The GED Statistical Report shows that 710,666 people tested and in the United States and territories, 498,000 people earned the GED diploma. With hundreds of thousands of people earning a GED diploma each year, why is it that there are even more people who are unsuccessful? In an attempt to answer this question, the study examined certain demographic variables related to GED graduates enrolled in classes in a community college in Southern California.
In a country that prides itself on being one of the most enlightened in the world, we have adults who fight the daily struggle of illiteracy lacking the skills needed to obtain jobs – to teach their children to manage money effectively to read notices of danger, in short, they lack skills to survive in our society. The illiterate adult lives in our society as an invisible minority. This invisible minority, suffering daily from illiteracy, represents at least 60 million individuals. Of the 60 million, 25 million read below a fifth-grade level, with only a few million not being able to read at all. Another 35 to 40 million read between the fifth and eighth-grade levels. These numbers do not refer to years completed in school, but to skill achieved. He also pointed out that of the 180 million adult population, it is not that one third are not able to read, it is that they read at levels that deny them access to basic forms of education and survival. Harman suggests that the figures are correct and incorrect at the same time. When collecting data, the terms literacy and illiteracy are widely used to define the statistics. Yet the definitions can differ significantly. For instance, if one uses a definition for literacy that appears to have been acceptable during the eighteenth century that is, the ability to sign one’s name illiteracy is negligible. If the ability to read The New York Times is the literacy criterion, even the high estimates are probably too low.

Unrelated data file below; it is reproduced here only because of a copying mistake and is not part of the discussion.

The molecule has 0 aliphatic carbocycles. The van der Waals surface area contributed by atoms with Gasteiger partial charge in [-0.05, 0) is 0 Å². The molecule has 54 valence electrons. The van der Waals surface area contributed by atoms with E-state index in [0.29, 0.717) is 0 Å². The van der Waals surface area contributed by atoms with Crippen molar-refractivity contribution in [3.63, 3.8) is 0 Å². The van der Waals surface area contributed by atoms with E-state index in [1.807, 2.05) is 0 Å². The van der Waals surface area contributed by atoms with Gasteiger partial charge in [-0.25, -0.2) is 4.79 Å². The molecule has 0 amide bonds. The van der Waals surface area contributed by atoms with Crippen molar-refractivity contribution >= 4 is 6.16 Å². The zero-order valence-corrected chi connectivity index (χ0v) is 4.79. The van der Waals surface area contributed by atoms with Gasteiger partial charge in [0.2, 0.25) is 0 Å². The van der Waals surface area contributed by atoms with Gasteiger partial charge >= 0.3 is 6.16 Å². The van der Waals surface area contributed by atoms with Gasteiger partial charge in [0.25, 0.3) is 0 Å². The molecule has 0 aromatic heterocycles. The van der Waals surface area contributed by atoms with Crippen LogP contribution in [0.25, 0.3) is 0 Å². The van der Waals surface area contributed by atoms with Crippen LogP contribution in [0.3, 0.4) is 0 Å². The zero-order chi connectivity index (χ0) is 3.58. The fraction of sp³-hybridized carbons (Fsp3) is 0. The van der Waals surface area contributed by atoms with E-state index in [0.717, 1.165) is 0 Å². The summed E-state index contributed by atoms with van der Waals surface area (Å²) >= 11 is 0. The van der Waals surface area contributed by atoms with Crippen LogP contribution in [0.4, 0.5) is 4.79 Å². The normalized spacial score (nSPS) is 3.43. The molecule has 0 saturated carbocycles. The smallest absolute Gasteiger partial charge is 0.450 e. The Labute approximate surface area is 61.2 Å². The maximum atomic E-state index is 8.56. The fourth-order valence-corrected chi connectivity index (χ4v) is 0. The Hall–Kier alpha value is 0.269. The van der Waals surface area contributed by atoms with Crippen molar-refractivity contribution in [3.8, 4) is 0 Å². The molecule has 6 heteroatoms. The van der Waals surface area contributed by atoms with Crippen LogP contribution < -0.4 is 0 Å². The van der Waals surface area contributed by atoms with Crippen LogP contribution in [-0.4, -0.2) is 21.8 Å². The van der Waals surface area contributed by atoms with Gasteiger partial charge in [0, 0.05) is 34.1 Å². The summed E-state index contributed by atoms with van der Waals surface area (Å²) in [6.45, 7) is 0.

The attempt to define literacy is like a walk to the horizon: as one walks towards it, it continuously recedes. Similarly, as groups of people achieve skills formerly defined as literacy, altered circumstances often render definitions obsolete. New definitions replace the old ones as new goals are set. People considered literate by a previous yardstick are now regarded as illiterate. The definition of adult literacy has broadened over the last fifteen years. The definition reaches beyond the ability to read and write to a definition that includes an adult’s ability to function in a social context. The concept of literacy began to move from a definition of grade level achievement to one of the functional competencies that all adults should possess. The definition of illiteracy as the total lack of reading skills has broadened to a term called functional illiteracy. Functional literacy is defined as the ability to master basic skills well enough to meet individual goals and societal demands.